Today, no self-respecting software vendor would even consider starting a new online service without an API. An Application Program Interface (API) is like the internet for online services. It enables applications to communicate with each other, transparently sharing and managing mission critical information 24-7. A good learning management system (LMS) needs this capability just as much, if not more than any other online service.
What does an API do?
The API is a software program that provides a door way to data stored on its server. It allows other software programs, client apps to communicate and share data with it. Given the nature of this communication it is essential that APIs obey all the rules related to cyber security. Unless the information is public and non-sensitive in nature data transfers must be authenticated and encrypted. Data transfers include:
- Requesting data from the server
- Posting new data to the server
- Modifying data on the server
- Deleting data from the server
The communication between client and server is guided by a published protocol or ‘contract’ between the parties. The vendor or owner of the API will publish an API document describing the “rules of engagement”, i.e. how to perform each of the data transfer operations described above. The vendor may not offer all the operations and may used different data protection strategies for each. For example, many public services do not require credentials to request data, but will only allow certain authenticated users to post, modify or delete data.
Why is this important for an LMS?
There are 3 important reasons an LMS might want to share data with client applications and an API is usually the most, secure, convenient and reliable way to do this.
- Content Management
Content authors, the people who create learning content, assessment tools and resources demand independence and flexibility in their toolsets, work location and hosting environments. Protocols such as the Sharable Content Object Reference Model (SCORM) was established in the late 90’s to address some of these concerns and later protocols xApi and cmi5 have built on those models. They enable the course author to develop content that can be reliably played on any compliant LMS. But it is the API that enables learning content and assessments to be exchanged between LMS environments. For example; Bluegem LMS has built-in SCORM capability and implements the SCORM Cloud API provided by Rustici Software. That gives course authors and customers the option to host content either directly in Bluegem or in SCORM Cloud. The same scenario could be applied to Moodle, Canvas or any other learning platform that supports an API. Likewise, Bluegem’s API enables learning management information, results and other student data to be shared with other online services.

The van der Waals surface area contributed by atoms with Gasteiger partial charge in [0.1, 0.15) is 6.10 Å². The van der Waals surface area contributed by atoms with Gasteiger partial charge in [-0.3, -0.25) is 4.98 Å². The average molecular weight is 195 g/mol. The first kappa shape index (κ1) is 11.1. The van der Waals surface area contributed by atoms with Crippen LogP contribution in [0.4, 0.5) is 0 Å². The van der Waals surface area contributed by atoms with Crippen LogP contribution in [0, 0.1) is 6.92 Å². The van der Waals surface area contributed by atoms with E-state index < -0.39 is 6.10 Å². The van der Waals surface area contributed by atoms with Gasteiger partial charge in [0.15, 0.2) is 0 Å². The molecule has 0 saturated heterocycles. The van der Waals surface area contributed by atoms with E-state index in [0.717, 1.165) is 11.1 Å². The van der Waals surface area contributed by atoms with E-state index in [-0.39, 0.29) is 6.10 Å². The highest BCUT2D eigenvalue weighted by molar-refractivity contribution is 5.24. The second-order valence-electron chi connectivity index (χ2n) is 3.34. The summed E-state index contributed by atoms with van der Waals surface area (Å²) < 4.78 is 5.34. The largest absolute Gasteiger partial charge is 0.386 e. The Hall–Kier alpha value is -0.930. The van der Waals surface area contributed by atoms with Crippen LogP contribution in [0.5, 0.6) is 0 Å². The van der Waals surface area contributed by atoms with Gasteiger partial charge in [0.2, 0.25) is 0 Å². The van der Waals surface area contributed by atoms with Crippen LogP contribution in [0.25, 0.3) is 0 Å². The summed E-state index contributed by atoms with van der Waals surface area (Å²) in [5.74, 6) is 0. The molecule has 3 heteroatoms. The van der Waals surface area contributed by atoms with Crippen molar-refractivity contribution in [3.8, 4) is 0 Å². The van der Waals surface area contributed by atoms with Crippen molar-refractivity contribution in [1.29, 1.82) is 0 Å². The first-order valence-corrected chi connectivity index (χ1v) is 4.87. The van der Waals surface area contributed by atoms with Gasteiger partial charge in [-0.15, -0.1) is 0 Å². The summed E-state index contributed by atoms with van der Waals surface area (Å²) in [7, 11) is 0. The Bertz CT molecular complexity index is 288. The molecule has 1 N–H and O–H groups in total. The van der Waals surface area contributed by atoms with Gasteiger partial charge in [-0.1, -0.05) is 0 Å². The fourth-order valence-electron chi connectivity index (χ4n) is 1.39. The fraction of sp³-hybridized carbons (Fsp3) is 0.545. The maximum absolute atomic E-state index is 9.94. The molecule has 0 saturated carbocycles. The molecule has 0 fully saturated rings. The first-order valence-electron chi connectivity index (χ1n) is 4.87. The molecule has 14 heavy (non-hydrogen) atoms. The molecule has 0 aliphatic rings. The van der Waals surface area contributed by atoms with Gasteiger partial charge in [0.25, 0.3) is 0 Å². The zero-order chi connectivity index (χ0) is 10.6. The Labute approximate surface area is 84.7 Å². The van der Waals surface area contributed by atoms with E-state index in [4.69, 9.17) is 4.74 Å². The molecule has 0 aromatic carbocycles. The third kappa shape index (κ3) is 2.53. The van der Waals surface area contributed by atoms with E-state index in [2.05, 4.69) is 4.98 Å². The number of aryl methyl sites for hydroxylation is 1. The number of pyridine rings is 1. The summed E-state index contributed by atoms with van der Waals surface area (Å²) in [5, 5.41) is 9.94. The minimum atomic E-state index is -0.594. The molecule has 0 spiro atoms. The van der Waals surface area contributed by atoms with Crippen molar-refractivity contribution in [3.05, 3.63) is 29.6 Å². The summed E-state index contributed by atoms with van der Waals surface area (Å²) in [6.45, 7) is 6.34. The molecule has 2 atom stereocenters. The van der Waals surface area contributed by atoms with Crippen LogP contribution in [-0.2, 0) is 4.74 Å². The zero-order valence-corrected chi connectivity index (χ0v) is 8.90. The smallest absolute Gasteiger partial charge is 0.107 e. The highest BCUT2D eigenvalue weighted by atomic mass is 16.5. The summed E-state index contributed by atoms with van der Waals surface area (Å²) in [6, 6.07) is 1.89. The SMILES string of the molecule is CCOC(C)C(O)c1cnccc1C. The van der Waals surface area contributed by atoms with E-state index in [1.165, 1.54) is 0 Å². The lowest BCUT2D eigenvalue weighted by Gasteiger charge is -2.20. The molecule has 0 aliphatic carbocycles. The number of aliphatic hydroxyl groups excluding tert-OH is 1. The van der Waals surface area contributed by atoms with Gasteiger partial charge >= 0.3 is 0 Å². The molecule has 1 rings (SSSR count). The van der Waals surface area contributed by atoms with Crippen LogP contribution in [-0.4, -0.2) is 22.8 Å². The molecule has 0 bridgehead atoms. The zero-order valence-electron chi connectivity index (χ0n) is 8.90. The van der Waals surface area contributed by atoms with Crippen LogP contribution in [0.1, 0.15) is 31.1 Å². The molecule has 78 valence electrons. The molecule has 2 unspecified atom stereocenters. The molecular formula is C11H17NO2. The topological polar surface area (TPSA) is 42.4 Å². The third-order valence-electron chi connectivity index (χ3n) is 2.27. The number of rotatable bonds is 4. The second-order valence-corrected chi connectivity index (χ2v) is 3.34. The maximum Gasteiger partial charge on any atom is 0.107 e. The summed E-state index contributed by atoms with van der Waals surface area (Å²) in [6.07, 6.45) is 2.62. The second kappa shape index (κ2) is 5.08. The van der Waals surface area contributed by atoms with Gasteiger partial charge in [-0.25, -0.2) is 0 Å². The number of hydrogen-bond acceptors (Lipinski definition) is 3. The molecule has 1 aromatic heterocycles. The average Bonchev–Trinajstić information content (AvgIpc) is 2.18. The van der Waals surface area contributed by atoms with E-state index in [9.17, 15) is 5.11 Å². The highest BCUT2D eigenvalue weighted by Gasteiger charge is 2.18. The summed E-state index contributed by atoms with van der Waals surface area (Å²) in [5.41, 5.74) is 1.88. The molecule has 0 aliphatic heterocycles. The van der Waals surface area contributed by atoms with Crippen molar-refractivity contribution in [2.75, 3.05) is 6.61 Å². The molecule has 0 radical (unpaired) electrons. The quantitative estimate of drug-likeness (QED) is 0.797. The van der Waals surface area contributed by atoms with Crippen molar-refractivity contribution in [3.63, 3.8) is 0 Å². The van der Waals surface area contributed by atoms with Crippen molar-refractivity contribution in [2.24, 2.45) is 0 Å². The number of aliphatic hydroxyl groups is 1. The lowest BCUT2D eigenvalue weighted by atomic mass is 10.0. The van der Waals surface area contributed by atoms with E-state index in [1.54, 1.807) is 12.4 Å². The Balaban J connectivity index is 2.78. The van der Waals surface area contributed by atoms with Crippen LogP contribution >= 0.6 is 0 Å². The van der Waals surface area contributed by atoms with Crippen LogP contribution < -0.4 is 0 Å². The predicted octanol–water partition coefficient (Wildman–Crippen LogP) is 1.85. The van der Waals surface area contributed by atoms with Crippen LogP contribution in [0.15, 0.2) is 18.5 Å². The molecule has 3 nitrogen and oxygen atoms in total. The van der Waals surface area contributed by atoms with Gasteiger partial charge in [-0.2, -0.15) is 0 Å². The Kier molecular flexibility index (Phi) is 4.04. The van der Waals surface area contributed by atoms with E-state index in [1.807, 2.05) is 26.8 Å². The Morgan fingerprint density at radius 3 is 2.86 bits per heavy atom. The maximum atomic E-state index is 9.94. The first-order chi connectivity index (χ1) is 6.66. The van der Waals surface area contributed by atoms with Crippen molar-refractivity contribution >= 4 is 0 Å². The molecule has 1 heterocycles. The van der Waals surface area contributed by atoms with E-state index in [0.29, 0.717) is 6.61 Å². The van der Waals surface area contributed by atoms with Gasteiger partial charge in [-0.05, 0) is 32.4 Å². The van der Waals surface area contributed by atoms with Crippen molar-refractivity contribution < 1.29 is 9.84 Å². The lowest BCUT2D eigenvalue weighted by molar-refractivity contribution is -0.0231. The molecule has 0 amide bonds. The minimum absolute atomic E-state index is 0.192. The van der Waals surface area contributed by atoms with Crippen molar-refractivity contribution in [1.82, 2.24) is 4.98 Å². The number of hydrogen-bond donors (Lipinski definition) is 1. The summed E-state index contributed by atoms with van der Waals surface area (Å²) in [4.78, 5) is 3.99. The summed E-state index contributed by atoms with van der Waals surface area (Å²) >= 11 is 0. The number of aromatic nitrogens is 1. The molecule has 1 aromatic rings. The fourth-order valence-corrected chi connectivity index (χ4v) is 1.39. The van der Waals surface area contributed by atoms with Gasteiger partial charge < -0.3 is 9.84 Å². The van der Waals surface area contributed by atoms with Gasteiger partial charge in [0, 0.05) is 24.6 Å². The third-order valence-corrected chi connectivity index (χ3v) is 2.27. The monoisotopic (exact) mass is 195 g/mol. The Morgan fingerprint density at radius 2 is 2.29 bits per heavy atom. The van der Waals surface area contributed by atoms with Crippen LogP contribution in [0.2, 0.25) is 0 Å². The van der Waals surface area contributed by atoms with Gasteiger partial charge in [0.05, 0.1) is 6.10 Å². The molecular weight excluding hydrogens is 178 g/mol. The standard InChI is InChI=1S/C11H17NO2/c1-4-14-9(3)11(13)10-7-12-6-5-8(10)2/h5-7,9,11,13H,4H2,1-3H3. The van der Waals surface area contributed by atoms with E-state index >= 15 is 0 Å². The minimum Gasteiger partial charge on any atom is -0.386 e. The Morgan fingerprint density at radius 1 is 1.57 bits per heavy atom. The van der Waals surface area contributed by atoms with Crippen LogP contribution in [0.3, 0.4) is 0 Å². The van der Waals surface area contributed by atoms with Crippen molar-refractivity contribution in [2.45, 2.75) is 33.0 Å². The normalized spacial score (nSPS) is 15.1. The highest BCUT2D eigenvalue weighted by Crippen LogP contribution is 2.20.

Reports, dashboards and data feeds all rely on APIs to provide up-to-the-minute, accurate and convenient information. Learning Management Systems are prolific users of reports. Reports feature in resulting, attendance, certification, grade books and completion rates. Bluegem LMS API provides data to address all of these requirements. One popular implementation is the use of Power BI dashboards to present and visualize training data in highly interactive and graphical business intelligence (BI) frameworks. In reporting contexts API’s only need to deliver information, i.e. client apps fetch data from the server but they don’t post of modify it. This lightens the security burden to some extent, but even for reporting, the prevention of unauthorized access to private and sensitive data is a number-one concern.
LMS platforms rarely operate in a stand-alone environment. In a corporate environment learner are also employees whose profiles exist in Active Directory, HR and ERP Systems. If the admin team for each system had to separately manage its own copy of each employee’s profile the potential for duplication, human error and inaccurate personnel records would be huge. API integration enables one system to act as the “source of truth” for specified data sets, while other systems can access and maintain the data in one place. Bluegem customers use the API to:
- Access reliable personnel data from one source of truth
- Enable separate internal and external login accounts
- Provide single sign on (SSO) to other internal systems
- Integrate with Microsoft 365, SharePoint and Teams
- Integrate with financial reporting and accounting systems
One of the biggest issues with Business Process Reengineering (BPR) in the late 90’s was the effect known as “Silo-ed Systems”, i.e. systems that are incapable of sharing data or working with other systems. APIs evolved mainly out of the need to address this issue, but as with so many transformative technologies, we are still learning all the ways they can and do help us to work more effectively in today’s world of high-speed transactions and interconnectivity.